记录一次kaggle比赛，这次比赛的场景主要通过MLB球员的历史表现数据、社交媒体数据以及市场规模等团队因素来预测在未来MLB 球员的数字内容互动趋势（社交媒体互动）。建立的模型将预测出MLB球员在未来的数字内容互动趋势指数（target1- target4）。
A player hits a walk-off home run. A pitcher throws a no-hitter. A team gets red hot going into the Postseason. We know some of the catalysts that increase baseball fan interest. Now Major League Baseball (MLB) and Google Cloud want the Kaggle community’s help to identify the many other factors which pique supporter engagement and create deeper relationships betweens players and fans.
The sport has a long history of being numbers-driven. Nearly every day from at least April through October, baseball fans watch, read, and search for information about players. Which individuals they seek can depend on player performance, team standings, popularity, among other, currently unknown factors—which could be better understood thanks to data science.
Since at least the early 1990s, MLB has led the sports world in the use of data, showing fans, players, coaches, and media what’s possible when you combine data with human performance. MLB continues its leadership using technology to engage fans and provide new fans innovative ways to experience America’s Favorite Pastime.
MLB has teamed up with Google Cloud to transform the fan experience through data. Google Cloud proudly supports this Kaggle contest to celebrate the launch of Vertex AI: Google Cloud’s new platform to unify your ML workflows.
In this competition, you’ll predict how fans engage with MLB players’ digital content on a daily basis for a future date range. You’ll have access to player performance data, social media data, and team factors like market size. Successful models will provide new insights into what signals most strongly correlate with and influence engagement.
Imagine if you could predict MLB All Stars all season long or when each of a team’s 25 players has his moment in the spotlight. These insights are possible when you dive deeper into the fandom of America’s pastime. Be part of the first method of its kind to try to understand digital engagement at the player level in this granular, day-to-day fashion. Simultaneously help MLB build innovation more easily using Google Cloud’s data analytics, Vertex AI and MLOps tools. You could play a part in shaping the future of MLB fan and player engagement.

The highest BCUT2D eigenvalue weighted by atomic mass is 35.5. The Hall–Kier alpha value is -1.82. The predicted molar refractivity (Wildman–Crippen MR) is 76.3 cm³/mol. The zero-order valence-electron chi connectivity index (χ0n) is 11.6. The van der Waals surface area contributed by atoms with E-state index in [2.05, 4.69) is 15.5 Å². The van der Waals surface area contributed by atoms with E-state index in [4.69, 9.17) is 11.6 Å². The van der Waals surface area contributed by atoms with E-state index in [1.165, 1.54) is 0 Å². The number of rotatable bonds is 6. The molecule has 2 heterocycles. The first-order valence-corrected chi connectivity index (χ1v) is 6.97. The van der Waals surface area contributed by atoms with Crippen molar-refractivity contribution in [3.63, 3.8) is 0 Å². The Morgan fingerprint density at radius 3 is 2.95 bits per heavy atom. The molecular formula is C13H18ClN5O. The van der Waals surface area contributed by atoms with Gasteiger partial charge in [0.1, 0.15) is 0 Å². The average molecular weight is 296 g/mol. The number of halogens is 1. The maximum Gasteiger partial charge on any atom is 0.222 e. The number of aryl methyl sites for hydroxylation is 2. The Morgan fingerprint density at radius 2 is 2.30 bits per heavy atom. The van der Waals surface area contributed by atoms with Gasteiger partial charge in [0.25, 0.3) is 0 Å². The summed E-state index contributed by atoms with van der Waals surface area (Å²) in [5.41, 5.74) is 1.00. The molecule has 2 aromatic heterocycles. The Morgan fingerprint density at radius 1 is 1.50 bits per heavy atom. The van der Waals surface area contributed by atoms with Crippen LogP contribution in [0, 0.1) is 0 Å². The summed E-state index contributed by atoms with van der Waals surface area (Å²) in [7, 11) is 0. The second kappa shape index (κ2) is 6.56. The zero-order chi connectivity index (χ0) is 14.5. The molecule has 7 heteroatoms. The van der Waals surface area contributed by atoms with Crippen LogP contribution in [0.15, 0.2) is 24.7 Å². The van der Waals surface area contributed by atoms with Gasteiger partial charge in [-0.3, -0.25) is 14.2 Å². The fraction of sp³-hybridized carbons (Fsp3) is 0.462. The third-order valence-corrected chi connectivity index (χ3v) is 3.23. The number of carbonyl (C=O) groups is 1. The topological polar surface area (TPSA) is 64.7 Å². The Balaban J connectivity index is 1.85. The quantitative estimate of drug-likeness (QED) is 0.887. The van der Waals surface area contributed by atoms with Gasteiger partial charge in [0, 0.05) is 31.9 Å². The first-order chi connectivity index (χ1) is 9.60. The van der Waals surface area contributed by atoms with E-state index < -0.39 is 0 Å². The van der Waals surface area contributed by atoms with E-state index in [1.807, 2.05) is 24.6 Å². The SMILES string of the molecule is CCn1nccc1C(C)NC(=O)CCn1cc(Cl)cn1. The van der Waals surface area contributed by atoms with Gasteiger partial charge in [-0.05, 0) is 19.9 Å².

该赛题为时间序列任务，通过MLB球员的历史表现数据、社交媒体数据以及市场规模等团队因素来预测在未来MLB 球员的数字内容互动趋势（社交媒体互动）。建立的模型将预测出MLB球员在未来的数字内容互动趋势指数（target1- target4）。旨在为MLB 球迷和球员的未来社交媒体互动参与度挖掘价值。
至少从 1990 年代初期开始，美国职业棒球大联盟就在使用数据方面领先于体育界，向球迷、球员、教练和媒体展示了将数据与人类表现相结合的可能性。MLB使用创新技术吸引球迷，并为新球迷提供体验美国最受欢迎的消遣的创新方式。
通过竞赛提供的在2021赛季活跃的2055位MLB球员的四种不同的数字内容参与度 ( target1- target4)和对应的球员团队、历史比赛、历史得分情况、所获奖项、比赛事件等累计7.9G的历史数据信息(2021年1-4月)来结合机器学习构建MLB球员未来（2021年5月）数字内容互动趋势指数预测模型。通过季节性EDA、MLB球员历史信息统计后进行特征工程，分别使用ANN（人工神经网络）和LightGBM、CatBoost（集成学习）进行模型融合并对各模型的超参数进行了网格优化后在排行榜取得了铜牌的成绩。
I used ~440 features. In addition to joins and asof merge of basic tables, the following features were used:
- lag features per player
- Average of the last 7/28/70/360/720 days
- Average over the on-seasons
- Average for the same period in the previous year
- Average of days with/without a game
- number of events, pitch events, action events
- days from last rosters, awards, transactions and box scores
- sum of box scores in the last 7/30/90 days
- number of games and events in the day
- event-level meta feature
- aggregation of predictions of model trained on event table
- group by (date, playerId), (date, teamId) and (date)
There is a strange correlation between the cumcount of the dataframe retrieved from the Time-Series API and the target.
I noticed this problem 3 days before the competition ended. I did not post it in the discussion as it might confuse the participants, but contacted the host immediately.
Adding this cumcount to the features only improves the CV a little bit, so it’s probably some kind of artifact or something, but even if it doesn’t improve the CV much, it’s better to shuffle the test data since it’s nonsense that the order of the rows makes sense.
I did not end up using this leak for final submission.
Building a complex data pipeline in Jupyter Notebook with the Time Series API can be a big pain. I’ll share some of my efforts.
- Maintain the source code on GitHub and paste the BASE64-encoded code into the jupyter notebook
- The inference notebook is also maintained on GitHub and automatically uploaded as the Kaggle Kernel through GitHub Actions
- Avoid the use of pandas and instead use a dictionary of numpy arrays to manage state updates
- Use the same feature generation function for training data and inference
- Both training and test are treated as streaming data, and features were generated using for-loop.
- This is the most important point to get a stable and bug-free data pipeline
- see: https://www.kaggle.com/c/riiid-test-answer-prediction/discussion/196942
- Debug code locally using the API emulator
- Test the robustness of my inference pipeline by “dropout” some of the data returned by the emulator (a kind of “Chaos Engineering”)
- Catch exceptions in various functions and convert them to appropriate “default” values